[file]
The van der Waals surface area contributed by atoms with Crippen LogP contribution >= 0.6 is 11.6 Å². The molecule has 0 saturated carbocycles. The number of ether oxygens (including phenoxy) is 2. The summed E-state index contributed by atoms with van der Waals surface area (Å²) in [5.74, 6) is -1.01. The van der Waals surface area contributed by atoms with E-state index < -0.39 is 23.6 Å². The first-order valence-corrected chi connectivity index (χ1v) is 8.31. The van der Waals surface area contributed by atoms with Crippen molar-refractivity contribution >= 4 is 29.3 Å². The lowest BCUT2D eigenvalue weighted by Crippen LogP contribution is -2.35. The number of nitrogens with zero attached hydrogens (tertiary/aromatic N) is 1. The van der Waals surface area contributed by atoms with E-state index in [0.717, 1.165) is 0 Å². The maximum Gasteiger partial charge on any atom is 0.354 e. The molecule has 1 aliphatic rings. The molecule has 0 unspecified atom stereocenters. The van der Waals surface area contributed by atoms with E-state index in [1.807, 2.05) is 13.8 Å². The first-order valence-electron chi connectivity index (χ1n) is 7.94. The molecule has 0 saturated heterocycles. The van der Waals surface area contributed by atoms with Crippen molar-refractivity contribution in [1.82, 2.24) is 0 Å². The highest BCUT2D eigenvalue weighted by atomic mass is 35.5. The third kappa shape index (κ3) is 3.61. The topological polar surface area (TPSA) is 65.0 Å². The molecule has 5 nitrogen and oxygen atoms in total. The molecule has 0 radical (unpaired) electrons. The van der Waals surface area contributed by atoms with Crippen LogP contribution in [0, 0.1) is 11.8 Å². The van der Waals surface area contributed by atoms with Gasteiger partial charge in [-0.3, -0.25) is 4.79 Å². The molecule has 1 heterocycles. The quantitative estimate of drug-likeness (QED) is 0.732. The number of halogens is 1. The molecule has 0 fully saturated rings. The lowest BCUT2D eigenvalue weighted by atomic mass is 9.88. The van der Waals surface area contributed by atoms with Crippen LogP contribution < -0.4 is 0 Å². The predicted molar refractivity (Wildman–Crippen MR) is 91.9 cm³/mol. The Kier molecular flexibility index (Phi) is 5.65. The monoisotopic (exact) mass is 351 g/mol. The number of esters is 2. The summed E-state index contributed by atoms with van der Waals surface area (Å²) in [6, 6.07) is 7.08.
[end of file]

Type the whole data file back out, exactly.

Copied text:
The van der Waals surface area contributed by atoms with Crippen LogP contribution >= 0.6 is 11.6 Å². The molecule has 0 saturated carbocycles. The number of ether oxygens (including phenoxy) is 2. The summed E-state index contributed by atoms with van der Waals surface area (Å²) in [5.74, 6) is -1.01. The van der Waals surface area contributed by atoms with E-state index < -0.39 is 23.6 Å². The first-order valence-corrected chi connectivity index (χ1v) is 8.31. The van der Waals surface area contributed by atoms with Crippen molar-refractivity contribution >= 4 is 29.3 Å². The lowest BCUT2D eigenvalue weighted by Crippen LogP contribution is -2.35. The number of nitrogens with zero attached hydrogens (tertiary/aromatic N) is 1. The van der Waals surface area contributed by atoms with E-state index in [0.717, 1.165) is 0 Å². The maximum Gasteiger partial charge on any atom is 0.354 e. The molecule has 1 aliphatic rings. The molecule has 0 unspecified atom stereocenters. The van der Waals surface area contributed by atoms with E-state index in [1.807, 2.05) is 13.8 Å². The first-order valence-electron chi connectivity index (χ1n) is 7.94. The molecule has 0 saturated heterocycles. The van der Waals surface area contributed by atoms with Crippen molar-refractivity contribution in [1.82, 2.24) is 0 Å². The highest BCUT2D eigenvalue weighted by atomic mass is 35.5. The third kappa shape index (κ3) is 3.61. The topological polar surface area (TPSA) is 65.0 Å². The molecule has 5 nitrogen and oxygen atoms in total. The molecule has 0 radical (unpaired) electrons. The van der Waals surface area contributed by atoms with Crippen LogP contribution in [0, 0.1) is 11.8 Å². The van der Waals surface area contributed by atoms with Gasteiger partial charge in [-0.3, -0.25) is 4.79 Å². The molecule has 1 heterocycles. The quantitative estimate of drug-likeness (QED) is 0.732. The number of halogens is 1. The molecule has 0 fully saturated rings. The lowest BCUT2D eigenvalue weighted by atomic mass is 9.88. The van der Waals surface area contributed by atoms with Crippen LogP contribution < -0.4 is 0 Å². The predicted molar refractivity (Wildman–Crippen MR) is 91.9 cm³/mol. The Kier molecular flexibility index (Phi) is 5.65. The monoisotopic (exact) mass is 351 g/mol. The number of esters is 2. The summed E-state index contributed by atoms with van der Waals surface area (Å²) in [6, 6.07) is 7.08.